Miniaturized air-to-refrigerant heat exchanger.

The University of Maryland used direct metal printing—a 3D printing technology—to manufacture a unique miniaturized air-to-refrigerant heat exchanger as a single, continuous piece. Image: University of Maryland, Center for Environmental Energy Engineering.

Technology History

  • Builds on previous University of Maryland research exploring innovative heat exchanger designs


  • University of Maryland, College Park
  • Oak Ridge National Laboratory
  • 3D Systems
  • Burr Oak Tool
  • Luvata
  • International Copper Association
  • Wieland
  • Heat Transfer Technologies


  • Residential and commercial air conditioners and heat pump systems


  • 20% increase in heat exchanger efficiency
  • Reduced weight and size of heat exchanger
  • 3D printing enables unique, intricate designs not possible with other manufacturing methods

DOE Funding

  • $1.5 million


Three-dimensional printing is revolutionizing how we manufacture objects in almost every industry—from vehicles to medical devices to biotech. Now, the University of Maryland, through a partnership with 3D Systems and the U.S. Department of Energy’s Building Technologies Office, has used 3D printing to prototype one of the most important enabling technologies in a building—the heat exchanger. This next-generation heat exchanger weighs 20% less, performs 20% more efficient, and can be manufactured much quicker, compared to current designs.

Heat exchangers play a vital role in the modern world—almost any time heating or cooling is needed, a heat exchanger is used. Quite literally, it exchanges heat from one area to another. On a global scale, heat exchange is a multi-billion-dollar industry, touching everything from consumer goods to automotive and aerospace engineering. In other words, improving the performance of a heat exchanger can improve the performance of millions of products.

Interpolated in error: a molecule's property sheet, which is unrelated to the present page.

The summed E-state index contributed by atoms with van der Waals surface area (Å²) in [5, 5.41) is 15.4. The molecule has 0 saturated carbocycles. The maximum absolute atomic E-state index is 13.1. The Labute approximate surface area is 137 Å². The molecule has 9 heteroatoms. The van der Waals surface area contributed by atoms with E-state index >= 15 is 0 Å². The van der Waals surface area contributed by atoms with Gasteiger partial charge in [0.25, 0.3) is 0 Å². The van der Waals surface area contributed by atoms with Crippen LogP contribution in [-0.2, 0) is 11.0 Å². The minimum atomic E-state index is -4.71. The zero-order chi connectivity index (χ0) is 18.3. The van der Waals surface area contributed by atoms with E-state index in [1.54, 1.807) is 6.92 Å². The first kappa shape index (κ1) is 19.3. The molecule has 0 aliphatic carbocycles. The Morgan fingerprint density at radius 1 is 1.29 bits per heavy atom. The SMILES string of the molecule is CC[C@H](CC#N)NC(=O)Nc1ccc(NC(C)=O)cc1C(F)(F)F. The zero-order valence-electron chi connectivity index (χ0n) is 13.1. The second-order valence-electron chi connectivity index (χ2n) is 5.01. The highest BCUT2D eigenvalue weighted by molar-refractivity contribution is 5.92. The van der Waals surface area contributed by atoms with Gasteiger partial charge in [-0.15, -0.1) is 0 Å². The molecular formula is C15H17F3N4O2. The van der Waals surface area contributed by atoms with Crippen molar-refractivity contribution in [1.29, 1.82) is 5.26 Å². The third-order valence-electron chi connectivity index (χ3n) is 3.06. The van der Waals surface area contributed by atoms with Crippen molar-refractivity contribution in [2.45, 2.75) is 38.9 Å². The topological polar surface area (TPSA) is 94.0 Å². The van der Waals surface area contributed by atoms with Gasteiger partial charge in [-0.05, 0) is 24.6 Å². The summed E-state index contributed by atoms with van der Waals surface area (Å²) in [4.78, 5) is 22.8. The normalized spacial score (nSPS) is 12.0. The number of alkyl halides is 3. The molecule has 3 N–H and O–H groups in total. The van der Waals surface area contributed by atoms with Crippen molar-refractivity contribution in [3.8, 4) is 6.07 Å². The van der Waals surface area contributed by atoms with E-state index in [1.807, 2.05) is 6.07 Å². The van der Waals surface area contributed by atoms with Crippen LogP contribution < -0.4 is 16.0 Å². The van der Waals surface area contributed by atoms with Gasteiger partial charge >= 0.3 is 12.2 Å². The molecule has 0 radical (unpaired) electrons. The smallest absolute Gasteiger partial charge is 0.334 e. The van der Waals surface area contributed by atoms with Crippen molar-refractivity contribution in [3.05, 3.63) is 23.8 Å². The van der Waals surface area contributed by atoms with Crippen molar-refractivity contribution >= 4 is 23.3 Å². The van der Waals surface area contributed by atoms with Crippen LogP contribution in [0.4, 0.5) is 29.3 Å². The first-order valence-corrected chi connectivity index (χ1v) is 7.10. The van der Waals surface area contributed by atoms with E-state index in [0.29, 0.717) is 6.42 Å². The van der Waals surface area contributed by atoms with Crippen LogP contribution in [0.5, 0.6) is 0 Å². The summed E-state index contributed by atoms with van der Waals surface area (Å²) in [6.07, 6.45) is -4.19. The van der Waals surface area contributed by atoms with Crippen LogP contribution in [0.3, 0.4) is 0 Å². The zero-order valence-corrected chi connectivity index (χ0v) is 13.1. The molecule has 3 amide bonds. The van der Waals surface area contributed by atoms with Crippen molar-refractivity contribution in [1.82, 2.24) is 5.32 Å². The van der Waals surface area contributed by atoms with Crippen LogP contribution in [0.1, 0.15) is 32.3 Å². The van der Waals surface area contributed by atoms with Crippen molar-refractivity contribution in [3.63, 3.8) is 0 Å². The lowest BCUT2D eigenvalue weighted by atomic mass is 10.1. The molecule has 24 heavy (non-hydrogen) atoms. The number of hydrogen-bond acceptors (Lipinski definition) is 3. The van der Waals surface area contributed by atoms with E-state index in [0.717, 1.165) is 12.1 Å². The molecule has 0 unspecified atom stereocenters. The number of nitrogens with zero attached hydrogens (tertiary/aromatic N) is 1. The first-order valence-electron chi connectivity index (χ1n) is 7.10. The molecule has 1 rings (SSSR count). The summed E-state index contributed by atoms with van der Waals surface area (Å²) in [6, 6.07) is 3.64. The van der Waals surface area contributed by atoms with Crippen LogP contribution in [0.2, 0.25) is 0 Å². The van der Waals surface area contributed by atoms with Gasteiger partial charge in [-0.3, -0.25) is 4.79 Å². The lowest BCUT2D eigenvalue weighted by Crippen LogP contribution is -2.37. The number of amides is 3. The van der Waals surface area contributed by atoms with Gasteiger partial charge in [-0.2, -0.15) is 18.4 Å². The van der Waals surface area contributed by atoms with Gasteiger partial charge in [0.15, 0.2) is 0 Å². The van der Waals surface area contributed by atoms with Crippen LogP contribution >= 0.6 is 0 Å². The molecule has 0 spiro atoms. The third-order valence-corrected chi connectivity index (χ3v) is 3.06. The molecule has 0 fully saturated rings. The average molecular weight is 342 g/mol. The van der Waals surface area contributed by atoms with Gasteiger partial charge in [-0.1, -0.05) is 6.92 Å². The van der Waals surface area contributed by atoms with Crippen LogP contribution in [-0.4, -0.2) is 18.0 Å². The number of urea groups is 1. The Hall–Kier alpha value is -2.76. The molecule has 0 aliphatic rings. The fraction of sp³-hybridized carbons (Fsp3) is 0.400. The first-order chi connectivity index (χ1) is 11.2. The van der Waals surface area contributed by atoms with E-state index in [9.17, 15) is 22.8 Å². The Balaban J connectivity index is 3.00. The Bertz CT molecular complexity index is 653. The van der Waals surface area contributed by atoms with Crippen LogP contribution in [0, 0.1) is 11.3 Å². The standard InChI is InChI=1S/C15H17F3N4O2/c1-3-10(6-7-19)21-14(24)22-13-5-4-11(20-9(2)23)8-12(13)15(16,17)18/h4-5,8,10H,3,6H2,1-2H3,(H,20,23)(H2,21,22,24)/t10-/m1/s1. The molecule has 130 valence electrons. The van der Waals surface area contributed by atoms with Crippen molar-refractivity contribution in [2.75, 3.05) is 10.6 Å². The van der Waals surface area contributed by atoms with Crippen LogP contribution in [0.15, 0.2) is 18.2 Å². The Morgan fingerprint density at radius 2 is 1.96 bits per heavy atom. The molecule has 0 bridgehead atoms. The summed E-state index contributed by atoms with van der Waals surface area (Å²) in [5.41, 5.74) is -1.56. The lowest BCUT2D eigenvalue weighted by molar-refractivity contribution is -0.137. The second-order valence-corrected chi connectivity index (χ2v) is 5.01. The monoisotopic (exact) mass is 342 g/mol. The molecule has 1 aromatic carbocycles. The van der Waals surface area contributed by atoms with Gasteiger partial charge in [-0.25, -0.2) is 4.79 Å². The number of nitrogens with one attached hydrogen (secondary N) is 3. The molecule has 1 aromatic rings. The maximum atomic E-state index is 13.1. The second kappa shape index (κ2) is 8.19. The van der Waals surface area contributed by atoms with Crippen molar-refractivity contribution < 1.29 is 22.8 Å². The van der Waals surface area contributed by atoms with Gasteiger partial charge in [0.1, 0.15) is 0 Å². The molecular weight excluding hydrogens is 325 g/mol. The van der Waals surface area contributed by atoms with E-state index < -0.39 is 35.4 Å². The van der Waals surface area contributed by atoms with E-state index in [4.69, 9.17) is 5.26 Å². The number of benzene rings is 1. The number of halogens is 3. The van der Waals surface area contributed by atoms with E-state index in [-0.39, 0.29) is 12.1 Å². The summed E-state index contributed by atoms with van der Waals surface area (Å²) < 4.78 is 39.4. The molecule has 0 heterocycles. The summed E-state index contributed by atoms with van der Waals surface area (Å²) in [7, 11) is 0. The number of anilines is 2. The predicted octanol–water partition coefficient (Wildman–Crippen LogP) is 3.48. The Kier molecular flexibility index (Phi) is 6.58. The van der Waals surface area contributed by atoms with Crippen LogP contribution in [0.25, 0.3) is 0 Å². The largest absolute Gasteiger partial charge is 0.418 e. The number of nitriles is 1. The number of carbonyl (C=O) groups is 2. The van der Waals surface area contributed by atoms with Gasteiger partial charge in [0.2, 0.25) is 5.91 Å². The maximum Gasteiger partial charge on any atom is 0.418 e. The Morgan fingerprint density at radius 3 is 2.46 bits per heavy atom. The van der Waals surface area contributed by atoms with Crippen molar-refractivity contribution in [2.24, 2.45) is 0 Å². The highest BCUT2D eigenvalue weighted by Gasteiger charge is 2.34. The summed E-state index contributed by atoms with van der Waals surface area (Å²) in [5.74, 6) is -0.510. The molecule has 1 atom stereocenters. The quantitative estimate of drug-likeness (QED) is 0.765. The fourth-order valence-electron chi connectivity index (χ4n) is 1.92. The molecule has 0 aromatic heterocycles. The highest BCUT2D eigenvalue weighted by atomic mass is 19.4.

There were several advantages 3D printing offered University of Maryland researchers when it came time to time to prototype their innovative designs for a better performing heat exchanger.

Modernizing an Outdated Process

For decades, manufacturers have been using a type of heat exchanger known as tube-fin—without any significant changes. While new, high performing designs existed, companies had struggled to commercialize them—they were too complex to be economically manufactured with traditional processes.

But unlike traditional manufacturing, 3D-printing a complex design costs no more than 3D-printing a simple one. 3D Systems’ direct metal printing process allowed researchers to use non-conventional, variable shapes that increase the heat exchanger’s efficiency.

University of Maryland researchers were also able to speed up their design process thanks to 3D printing. Typically, the manufacturing process for a prototype of a unique and high performing design can take months; by using 3D printing, researchers completed the process in weeks. This efficiency enabled researchers to test the new designs earlier and more frequently during the project.

Improved Performance, Less Waste

The University of Maryland team optimized their heat exchanger design so it could be printed in a single, continuous piece. As a result, prototypes are increasingly resistant to pressure or leakage, resulting in improved performance and reliability—and ultimately, a more efficient system heating or cooling your home.

Because the heat exchanger is being printed as a singular piece with proven materials, this ensures very little waste material is generated—saving money for manufacturers, while reducing their environmental footprint.

What’s Ahead?

The heat exchanger, which acts as both an evaporator and a condenser, can be used in commercial and residential air-conditioning or heat pump systems of varying sizes. The University of Maryland’s new 1 kilowatt (kW) miniaturized air-to-refrigerant heat exchanger prototype paves the way for new designs that will help reduce the nearly 7 quads of energy that is annually used for heating, ventilation, air conditioning, and refrigeration in the United States.

In addition to the 1kW model, a 10kW prototype will also be fabricated as part of the current project. Both prototypes will be tested and demonstrated in a three-ton heat pump. The University of Maryland research team expects the new heat exchangers will be in commercial production within five years.

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